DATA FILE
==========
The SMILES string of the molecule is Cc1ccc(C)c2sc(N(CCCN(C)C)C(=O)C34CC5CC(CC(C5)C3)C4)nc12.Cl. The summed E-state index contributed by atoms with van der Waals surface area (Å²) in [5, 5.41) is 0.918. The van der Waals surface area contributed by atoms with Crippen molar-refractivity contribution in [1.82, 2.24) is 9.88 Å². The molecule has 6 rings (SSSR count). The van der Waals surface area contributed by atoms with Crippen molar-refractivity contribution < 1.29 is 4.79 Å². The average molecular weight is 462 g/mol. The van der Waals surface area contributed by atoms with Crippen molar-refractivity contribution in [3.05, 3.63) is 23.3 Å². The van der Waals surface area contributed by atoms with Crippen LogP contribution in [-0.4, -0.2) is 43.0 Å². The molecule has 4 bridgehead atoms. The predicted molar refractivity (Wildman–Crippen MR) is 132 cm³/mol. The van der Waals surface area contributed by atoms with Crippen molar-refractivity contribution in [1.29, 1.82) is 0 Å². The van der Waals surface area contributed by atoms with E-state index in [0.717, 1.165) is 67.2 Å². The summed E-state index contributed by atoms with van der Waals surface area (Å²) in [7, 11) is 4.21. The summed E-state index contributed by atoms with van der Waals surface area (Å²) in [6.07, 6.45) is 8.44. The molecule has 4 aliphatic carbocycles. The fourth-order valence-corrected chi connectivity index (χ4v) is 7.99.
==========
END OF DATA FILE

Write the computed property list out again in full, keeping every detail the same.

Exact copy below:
The SMILES string of the molecule is Cc1ccc(C)c2sc(N(CCCN(C)C)C(=O)C34CC5CC(CC(C5)C3)C4)nc12.Cl. The summed E-state index contributed by atoms with van der Waals surface area (Å²) in [5, 5.41) is 0.918. The van der Waals surface area contributed by atoms with Crippen molar-refractivity contribution in [1.82, 2.24) is 9.88 Å². The molecule has 6 rings (SSSR count). The van der Waals surface area contributed by atoms with Crippen molar-refractivity contribution < 1.29 is 4.79 Å². The average molecular weight is 462 g/mol. The van der Waals surface area contributed by atoms with Crippen molar-refractivity contribution in [3.05, 3.63) is 23.3 Å². The van der Waals surface area contributed by atoms with Crippen LogP contribution in [-0.4, -0.2) is 43.0 Å². The molecule has 4 bridgehead atoms. The predicted molar refractivity (Wildman–Crippen MR) is 132 cm³/mol. The van der Waals surface area contributed by atoms with Crippen molar-refractivity contribution in [1.29, 1.82) is 0 Å². The van der Waals surface area contributed by atoms with E-state index in [0.717, 1.165) is 67.2 Å². The summed E-state index contributed by atoms with van der Waals surface area (Å²) in [7, 11) is 4.21. The summed E-state index contributed by atoms with van der Waals surface area (Å²) in [6.07, 6.45) is 8.44. The molecule has 4 aliphatic carbocycles. The fourth-order valence-corrected chi connectivity index (χ4v) is 7.99.